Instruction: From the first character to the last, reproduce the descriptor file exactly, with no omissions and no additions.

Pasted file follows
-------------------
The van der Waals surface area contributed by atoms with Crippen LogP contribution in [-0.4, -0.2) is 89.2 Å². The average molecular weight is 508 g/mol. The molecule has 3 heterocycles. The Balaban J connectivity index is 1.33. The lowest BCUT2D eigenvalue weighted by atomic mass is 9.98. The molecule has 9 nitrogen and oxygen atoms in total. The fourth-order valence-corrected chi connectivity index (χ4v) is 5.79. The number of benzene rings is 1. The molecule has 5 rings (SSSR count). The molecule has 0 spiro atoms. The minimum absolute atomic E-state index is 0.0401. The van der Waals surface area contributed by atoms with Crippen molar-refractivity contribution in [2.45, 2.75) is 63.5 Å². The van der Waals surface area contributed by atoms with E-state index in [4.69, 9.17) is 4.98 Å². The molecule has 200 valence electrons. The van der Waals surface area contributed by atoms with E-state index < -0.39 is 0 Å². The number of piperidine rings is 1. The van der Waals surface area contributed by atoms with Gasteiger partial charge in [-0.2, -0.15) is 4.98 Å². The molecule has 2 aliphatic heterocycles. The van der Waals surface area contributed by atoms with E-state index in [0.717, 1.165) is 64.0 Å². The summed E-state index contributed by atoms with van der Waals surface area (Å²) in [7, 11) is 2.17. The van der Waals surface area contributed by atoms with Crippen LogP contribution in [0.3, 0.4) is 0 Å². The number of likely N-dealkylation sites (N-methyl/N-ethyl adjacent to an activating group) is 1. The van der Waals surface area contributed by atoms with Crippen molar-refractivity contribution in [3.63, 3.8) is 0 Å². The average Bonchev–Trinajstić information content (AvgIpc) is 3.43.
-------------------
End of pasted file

The van der Waals surface area contributed by atoms with Crippen LogP contribution in [-0.4, -0.2) is 89.2 Å². The average molecular weight is 508 g/mol. The molecule has 3 heterocycles. The Balaban J connectivity index is 1.33. The lowest BCUT2D eigenvalue weighted by atomic mass is 9.98. The molecule has 9 nitrogen and oxygen atoms in total. The fourth-order valence-corrected chi connectivity index (χ4v) is 5.79. The number of benzene rings is 1. The molecule has 5 rings (SSSR count). The molecule has 0 spiro atoms. The minimum absolute atomic E-state index is 0.0401. The van der Waals surface area contributed by atoms with Crippen molar-refractivity contribution in [2.45, 2.75) is 63.5 Å². The van der Waals surface area contributed by atoms with E-state index in [4.69, 9.17) is 4.98 Å². The molecule has 200 valence electrons. The van der Waals surface area contributed by atoms with E-state index < -0.39 is 0 Å². The number of piperidine rings is 1. The van der Waals surface area contributed by atoms with Gasteiger partial charge in [-0.2, -0.15) is 4.98 Å². The molecule has 2 aliphatic heterocycles. The van der Waals surface area contributed by atoms with E-state index in [0.717, 1.165) is 64.0 Å². The summed E-state index contributed by atoms with van der Waals surface area (Å²) in [7, 11) is 2.17. The van der Waals surface area contributed by atoms with Crippen LogP contribution in [0.3, 0.4) is 0 Å². The number of likely N-dealkylation sites (N-methyl/N-ethyl adjacent to an activating group) is 1. The van der Waals surface area contributed by atoms with Crippen molar-refractivity contribution in [3.63, 3.8) is 0 Å². The average Bonchev–Trinajstić information content (AvgIpc) is 3.43.